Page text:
If You Are Having Ant Problems, by Mario Villarino

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Developed by Dr. Mario A. Villarino, County Extension Agent for Agriculture and Natural Resources Hopkins County, Texas

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During a recent trip to a producer hay field I noticed several ant mounts in his field. If you are having ant problems, the first step is to identify the species. There are hundreds of ant species in the southern United States, including some native fire ant species, and most of them are considered beneficial insects. Collectively, ants till more earth than earthworms and some prey on other insect pests and help reduce their numbers. Fire ants will build their mounds almost anywhere—in the open or next to a building, tree, sidewalk or electrical box. A fire ant mound does not have a central opening. When the mound is disturbed, fire ants emerge quickly and begin biting and stinging. They will even run up vertical surfaces. Worker fire ants are dark reddish-brown with shiny black abdomens, and are about 1⁄16 to about 1⁄4 inch long. The current USDA quarantine for imported fire ants covers 320 million acres in all or parts of 14 U.S. states and territories (Alabama, Arkansas, California, Florida, Georgia, Louisiana, Mississippi, New Mexico, North Carolina, Oklahoma, South Carolina, Tennessee, Texas and Puerto Rico). The quarantine means that shipments of hay, nursery stock, sod and other articles from quarantined counties must comply with state regulations. Fire ants can’t be eliminated entirely because it’s not possible to treat all areas that are infested. Thus, the goal of current integrated pest management (IPM) programs is to suppress fire ants as much as possible with biological control methods and use insecticides only where it is economically and environmentally justifiable to do so. There may not be one “best” method for fire ant control, especially in large areas. Your objective should be to find the method or methods that are most cost-effective and environmentally sound. In areas where these ants do not present problems, doing nothing is certainly one option.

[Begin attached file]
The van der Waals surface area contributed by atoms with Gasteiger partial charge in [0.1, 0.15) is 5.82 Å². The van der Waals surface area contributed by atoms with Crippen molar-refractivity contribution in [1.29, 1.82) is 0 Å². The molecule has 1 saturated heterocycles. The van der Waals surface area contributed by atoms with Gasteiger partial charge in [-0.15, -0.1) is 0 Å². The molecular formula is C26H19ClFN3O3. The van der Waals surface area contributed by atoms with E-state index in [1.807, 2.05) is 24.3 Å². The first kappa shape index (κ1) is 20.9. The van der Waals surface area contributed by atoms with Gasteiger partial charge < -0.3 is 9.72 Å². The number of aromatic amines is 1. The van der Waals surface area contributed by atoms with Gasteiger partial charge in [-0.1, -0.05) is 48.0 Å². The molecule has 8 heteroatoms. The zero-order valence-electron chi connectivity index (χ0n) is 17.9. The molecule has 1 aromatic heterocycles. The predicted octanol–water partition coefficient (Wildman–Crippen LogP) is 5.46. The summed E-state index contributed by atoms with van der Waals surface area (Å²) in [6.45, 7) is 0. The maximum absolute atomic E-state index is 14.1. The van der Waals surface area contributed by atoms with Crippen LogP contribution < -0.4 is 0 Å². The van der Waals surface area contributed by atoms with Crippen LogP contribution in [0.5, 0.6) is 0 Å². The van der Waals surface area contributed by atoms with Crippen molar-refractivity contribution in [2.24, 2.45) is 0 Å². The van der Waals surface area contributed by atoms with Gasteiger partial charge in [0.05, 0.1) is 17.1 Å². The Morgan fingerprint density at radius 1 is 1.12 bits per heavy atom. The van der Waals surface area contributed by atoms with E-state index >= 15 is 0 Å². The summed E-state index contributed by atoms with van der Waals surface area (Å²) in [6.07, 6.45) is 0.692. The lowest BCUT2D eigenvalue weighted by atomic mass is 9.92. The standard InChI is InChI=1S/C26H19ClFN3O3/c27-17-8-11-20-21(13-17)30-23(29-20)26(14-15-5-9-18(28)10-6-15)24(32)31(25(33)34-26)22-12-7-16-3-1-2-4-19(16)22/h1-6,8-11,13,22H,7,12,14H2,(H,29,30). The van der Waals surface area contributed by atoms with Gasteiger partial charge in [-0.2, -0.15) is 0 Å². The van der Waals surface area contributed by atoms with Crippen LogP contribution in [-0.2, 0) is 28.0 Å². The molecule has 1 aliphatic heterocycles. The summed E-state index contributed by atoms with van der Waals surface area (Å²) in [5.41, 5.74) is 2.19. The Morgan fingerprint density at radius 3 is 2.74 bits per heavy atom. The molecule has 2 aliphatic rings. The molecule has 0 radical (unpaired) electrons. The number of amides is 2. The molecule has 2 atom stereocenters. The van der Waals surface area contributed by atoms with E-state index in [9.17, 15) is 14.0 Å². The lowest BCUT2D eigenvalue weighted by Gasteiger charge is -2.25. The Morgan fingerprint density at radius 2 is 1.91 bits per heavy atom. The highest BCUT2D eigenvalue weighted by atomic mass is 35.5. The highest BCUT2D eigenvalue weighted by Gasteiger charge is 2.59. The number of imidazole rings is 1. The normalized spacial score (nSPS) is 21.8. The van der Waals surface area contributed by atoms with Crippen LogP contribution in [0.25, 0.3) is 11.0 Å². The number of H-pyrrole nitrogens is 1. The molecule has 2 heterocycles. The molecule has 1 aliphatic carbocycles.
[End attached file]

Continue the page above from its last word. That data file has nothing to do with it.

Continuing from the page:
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Control Approaches: The Two-Step Method
Step 1. Broadcasting an insecticide bait once or twice a year, which reduces fire ant colonies by 80 to 90
percent.
Step 2. Treating nuisance mounds or colonies that move into the bait-treated areas. Step 2 may not be
needed. This is likely to be the most cost-effective and environmentally sound approach to treating medium-size to large landscape areas. Certified organic products can be used for broadcast bait and mound treatments. For livestock pastures, select products registered for use on such sites, such as Amdro Pro®, Esteem®, Extinguish®, or Extinguish Plus®. The bait you apply determines how quickly ants will be controlled and how long the effect will last. Faster acting bait products include indoxacarb (works in 3 to 10 days), hydramethylnon (works in 7 to 14 days for mound treatments and in 2 to 3 weeks. For more information on this or any other agricultural topic please contact the Hopkins County Extension Office at 903-995-3443 or email me at [email protected]

For more information on this or any other agricultural topic please contact the Hopkins County Extension Office at 903-885-3443 or email me at m-villarino @ tamu.edu.

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Author: Ross LaBenske

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